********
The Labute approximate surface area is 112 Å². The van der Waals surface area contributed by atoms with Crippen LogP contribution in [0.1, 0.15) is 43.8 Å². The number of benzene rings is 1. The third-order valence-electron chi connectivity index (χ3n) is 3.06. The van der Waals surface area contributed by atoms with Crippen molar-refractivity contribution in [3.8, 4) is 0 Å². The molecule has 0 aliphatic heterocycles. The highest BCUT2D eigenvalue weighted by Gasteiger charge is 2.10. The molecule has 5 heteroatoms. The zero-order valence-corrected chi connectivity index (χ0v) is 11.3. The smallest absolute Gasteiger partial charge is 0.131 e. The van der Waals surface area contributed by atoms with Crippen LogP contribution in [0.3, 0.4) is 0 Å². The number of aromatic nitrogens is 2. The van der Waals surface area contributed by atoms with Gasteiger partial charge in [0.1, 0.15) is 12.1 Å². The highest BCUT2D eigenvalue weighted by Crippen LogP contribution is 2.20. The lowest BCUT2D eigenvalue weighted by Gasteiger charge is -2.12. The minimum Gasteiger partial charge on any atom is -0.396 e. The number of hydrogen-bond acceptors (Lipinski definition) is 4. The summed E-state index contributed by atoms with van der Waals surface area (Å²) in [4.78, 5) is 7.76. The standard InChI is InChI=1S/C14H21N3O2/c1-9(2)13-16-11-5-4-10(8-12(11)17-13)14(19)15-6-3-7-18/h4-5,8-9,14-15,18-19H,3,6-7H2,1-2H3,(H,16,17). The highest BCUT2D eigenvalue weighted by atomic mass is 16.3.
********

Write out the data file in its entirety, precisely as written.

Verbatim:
The Labute approximate surface area is 112 Å². The van der Waals surface area contributed by atoms with Crippen LogP contribution in [0.1, 0.15) is 43.8 Å². The number of benzene rings is 1. The third-order valence-electron chi connectivity index (χ3n) is 3.06. The van der Waals surface area contributed by atoms with Crippen molar-refractivity contribution in [3.8, 4) is 0 Å². The molecule has 0 aliphatic heterocycles. The highest BCUT2D eigenvalue weighted by Gasteiger charge is 2.10. The molecule has 5 heteroatoms. The zero-order valence-corrected chi connectivity index (χ0v) is 11.3. The smallest absolute Gasteiger partial charge is 0.131 e. The van der Waals surface area contributed by atoms with Crippen LogP contribution in [0.3, 0.4) is 0 Å². The number of aromatic nitrogens is 2. The van der Waals surface area contributed by atoms with Gasteiger partial charge in [0.1, 0.15) is 12.1 Å². The highest BCUT2D eigenvalue weighted by Crippen LogP contribution is 2.20. The lowest BCUT2D eigenvalue weighted by Gasteiger charge is -2.12. The minimum Gasteiger partial charge on any atom is -0.396 e. The number of hydrogen-bond acceptors (Lipinski definition) is 4. The summed E-state index contributed by atoms with van der Waals surface area (Å²) in [4.78, 5) is 7.76. The standard InChI is InChI=1S/C14H21N3O2/c1-9(2)13-16-11-5-4-10(8-12(11)17-13)14(19)15-6-3-7-18/h4-5,8-9,14-15,18-19H,3,6-7H2,1-2H3,(H,16,17). The highest BCUT2D eigenvalue weighted by atomic mass is 16.3.